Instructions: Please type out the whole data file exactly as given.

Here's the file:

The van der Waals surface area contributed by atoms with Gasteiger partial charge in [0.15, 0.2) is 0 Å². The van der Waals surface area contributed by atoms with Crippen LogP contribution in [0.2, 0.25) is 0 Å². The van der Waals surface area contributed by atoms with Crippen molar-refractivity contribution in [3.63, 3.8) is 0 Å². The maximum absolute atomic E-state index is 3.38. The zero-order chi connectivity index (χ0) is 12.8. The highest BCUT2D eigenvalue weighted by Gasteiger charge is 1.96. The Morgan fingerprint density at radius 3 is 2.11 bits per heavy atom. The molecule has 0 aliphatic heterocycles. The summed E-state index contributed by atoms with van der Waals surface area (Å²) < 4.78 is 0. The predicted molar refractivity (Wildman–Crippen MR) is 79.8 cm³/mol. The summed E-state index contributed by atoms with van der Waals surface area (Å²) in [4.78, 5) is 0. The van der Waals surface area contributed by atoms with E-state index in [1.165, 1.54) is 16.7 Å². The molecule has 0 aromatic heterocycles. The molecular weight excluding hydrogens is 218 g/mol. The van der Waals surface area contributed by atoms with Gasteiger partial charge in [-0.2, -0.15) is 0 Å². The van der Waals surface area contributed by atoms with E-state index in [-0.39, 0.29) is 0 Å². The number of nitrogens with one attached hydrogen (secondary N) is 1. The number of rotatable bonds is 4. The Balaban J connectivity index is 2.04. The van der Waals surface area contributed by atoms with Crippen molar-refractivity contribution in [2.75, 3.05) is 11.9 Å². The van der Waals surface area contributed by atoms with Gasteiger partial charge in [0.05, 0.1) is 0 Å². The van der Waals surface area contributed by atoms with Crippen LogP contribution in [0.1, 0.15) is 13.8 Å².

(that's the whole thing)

The van der Waals surface area contributed by atoms with Gasteiger partial charge in [0.15, 0.2) is 0 Å². The van der Waals surface area contributed by atoms with Crippen LogP contribution in [0.2, 0.25) is 0 Å². The van der Waals surface area contributed by atoms with Crippen molar-refractivity contribution in [3.63, 3.8) is 0 Å². The maximum absolute atomic E-state index is 3.38. The zero-order chi connectivity index (χ0) is 12.8. The highest BCUT2D eigenvalue weighted by Gasteiger charge is 1.96. The Morgan fingerprint density at radius 3 is 2.11 bits per heavy atom. The molecule has 0 aliphatic heterocycles. The summed E-state index contributed by atoms with van der Waals surface area (Å²) < 4.78 is 0. The predicted molar refractivity (Wildman–Crippen MR) is 79.8 cm³/mol. The summed E-state index contributed by atoms with van der Waals surface area (Å²) in [4.78, 5) is 0. The van der Waals surface area contributed by atoms with E-state index in [1.165, 1.54) is 16.7 Å². The molecule has 0 aromatic heterocycles. The molecular weight excluding hydrogens is 218 g/mol. The van der Waals surface area contributed by atoms with Gasteiger partial charge in [-0.2, -0.15) is 0 Å². The van der Waals surface area contributed by atoms with E-state index in [-0.39, 0.29) is 0 Å². The number of nitrogens with one attached hydrogen (secondary N) is 1. The number of rotatable bonds is 4. The Balaban J connectivity index is 2.04. The van der Waals surface area contributed by atoms with Crippen molar-refractivity contribution in [2.75, 3.05) is 11.9 Å². The van der Waals surface area contributed by atoms with Gasteiger partial charge in [0.05, 0.1) is 0 Å². The van der Waals surface area contributed by atoms with Crippen LogP contribution in [0.1, 0.15) is 13.8 Å².